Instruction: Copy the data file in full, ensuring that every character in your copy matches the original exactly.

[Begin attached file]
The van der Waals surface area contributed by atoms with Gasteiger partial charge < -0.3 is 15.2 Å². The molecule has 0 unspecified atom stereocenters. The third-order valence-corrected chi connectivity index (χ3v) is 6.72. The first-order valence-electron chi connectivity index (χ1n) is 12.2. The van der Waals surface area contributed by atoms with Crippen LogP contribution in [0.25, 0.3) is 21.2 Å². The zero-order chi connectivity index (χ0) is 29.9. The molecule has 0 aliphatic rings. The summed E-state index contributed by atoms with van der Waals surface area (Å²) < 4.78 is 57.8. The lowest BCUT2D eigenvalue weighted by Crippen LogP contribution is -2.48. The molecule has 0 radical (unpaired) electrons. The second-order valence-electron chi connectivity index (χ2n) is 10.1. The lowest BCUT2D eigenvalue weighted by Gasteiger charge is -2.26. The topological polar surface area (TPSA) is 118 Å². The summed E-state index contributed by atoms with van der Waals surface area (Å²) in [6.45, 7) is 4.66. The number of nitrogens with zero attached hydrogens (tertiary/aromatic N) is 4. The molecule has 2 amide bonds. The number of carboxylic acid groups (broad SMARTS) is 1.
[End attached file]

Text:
The van der Waals surface area contributed by atoms with Gasteiger partial charge < -0.3 is 15.2 Å². The molecule has 0 unspecified atom stereocenters. The third-order valence-corrected chi connectivity index (χ3v) is 6.72. The first-order valence-electron chi connectivity index (χ1n) is 12.2. The van der Waals surface area contributed by atoms with Crippen LogP contribution in [0.25, 0.3) is 21.2 Å². The zero-order chi connectivity index (χ0) is 29.9. The molecule has 0 aliphatic rings. The summed E-state index contributed by atoms with van der Waals surface area (Å²) < 4.78 is 57.8. The lowest BCUT2D eigenvalue weighted by Crippen LogP contribution is -2.48. The molecule has 0 radical (unpaired) electrons. The second-order valence-electron chi connectivity index (χ2n) is 10.1. The lowest BCUT2D eigenvalue weighted by Gasteiger charge is -2.26. The topological polar surface area (TPSA) is 118 Å². The summed E-state index contributed by atoms with van der Waals surface area (Å²) in [6.45, 7) is 4.66. The number of nitrogens with zero attached hydrogens (tertiary/aromatic N) is 4. The molecule has 2 amide bonds. The number of carboxylic acid groups (broad SMARTS) is 1.